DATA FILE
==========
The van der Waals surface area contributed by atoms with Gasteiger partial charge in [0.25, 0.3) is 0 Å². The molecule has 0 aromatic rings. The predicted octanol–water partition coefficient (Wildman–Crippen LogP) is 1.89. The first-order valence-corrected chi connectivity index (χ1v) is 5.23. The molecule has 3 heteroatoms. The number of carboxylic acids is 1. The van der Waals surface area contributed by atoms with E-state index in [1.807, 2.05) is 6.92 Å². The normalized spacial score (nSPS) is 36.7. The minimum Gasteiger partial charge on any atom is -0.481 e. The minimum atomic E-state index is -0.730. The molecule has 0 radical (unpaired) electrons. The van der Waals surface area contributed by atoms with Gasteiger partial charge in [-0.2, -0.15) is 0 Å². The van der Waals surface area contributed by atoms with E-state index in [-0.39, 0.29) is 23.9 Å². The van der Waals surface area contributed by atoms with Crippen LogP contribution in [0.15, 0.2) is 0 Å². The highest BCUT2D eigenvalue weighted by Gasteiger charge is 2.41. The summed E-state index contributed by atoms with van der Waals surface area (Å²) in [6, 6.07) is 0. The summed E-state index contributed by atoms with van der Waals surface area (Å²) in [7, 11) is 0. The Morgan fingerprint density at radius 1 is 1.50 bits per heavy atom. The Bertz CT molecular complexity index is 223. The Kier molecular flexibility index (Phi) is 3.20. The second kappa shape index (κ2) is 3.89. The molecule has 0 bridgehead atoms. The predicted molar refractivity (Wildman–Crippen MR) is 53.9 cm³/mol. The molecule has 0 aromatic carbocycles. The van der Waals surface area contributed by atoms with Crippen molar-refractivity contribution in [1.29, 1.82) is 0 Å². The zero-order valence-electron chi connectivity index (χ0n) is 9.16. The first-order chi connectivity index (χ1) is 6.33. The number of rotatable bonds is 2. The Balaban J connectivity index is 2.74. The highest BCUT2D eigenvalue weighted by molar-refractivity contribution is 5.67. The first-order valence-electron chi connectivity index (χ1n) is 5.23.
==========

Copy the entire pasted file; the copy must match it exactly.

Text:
The van der Waals surface area contributed by atoms with Gasteiger partial charge in [0.25, 0.3) is 0 Å². The molecule has 0 aromatic rings. The predicted octanol–water partition coefficient (Wildman–Crippen LogP) is 1.89. The first-order valence-corrected chi connectivity index (χ1v) is 5.23. The molecule has 3 heteroatoms. The number of carboxylic acids is 1. The van der Waals surface area contributed by atoms with E-state index in [1.807, 2.05) is 6.92 Å². The normalized spacial score (nSPS) is 36.7. The minimum Gasteiger partial charge on any atom is -0.481 e. The minimum atomic E-state index is -0.730. The molecule has 0 radical (unpaired) electrons. The van der Waals surface area contributed by atoms with Gasteiger partial charge in [-0.2, -0.15) is 0 Å². The van der Waals surface area contributed by atoms with E-state index in [-0.39, 0.29) is 23.9 Å². The van der Waals surface area contributed by atoms with Crippen LogP contribution in [0.15, 0.2) is 0 Å². The highest BCUT2D eigenvalue weighted by Gasteiger charge is 2.41. The summed E-state index contributed by atoms with van der Waals surface area (Å²) in [6, 6.07) is 0. The summed E-state index contributed by atoms with van der Waals surface area (Å²) in [7, 11) is 0. The Morgan fingerprint density at radius 1 is 1.50 bits per heavy atom. The Bertz CT molecular complexity index is 223. The Kier molecular flexibility index (Phi) is 3.20. The second kappa shape index (κ2) is 3.89. The molecule has 0 bridgehead atoms. The predicted molar refractivity (Wildman–Crippen MR) is 53.9 cm³/mol. The molecule has 0 aromatic carbocycles. The van der Waals surface area contributed by atoms with Crippen molar-refractivity contribution in [1.29, 1.82) is 0 Å². The zero-order valence-electron chi connectivity index (χ0n) is 9.16. The first-order chi connectivity index (χ1) is 6.33. The number of rotatable bonds is 2. The Balaban J connectivity index is 2.74. The highest BCUT2D eigenvalue weighted by molar-refractivity contribution is 5.67. The first-order valence-electron chi connectivity index (χ1n) is 5.23.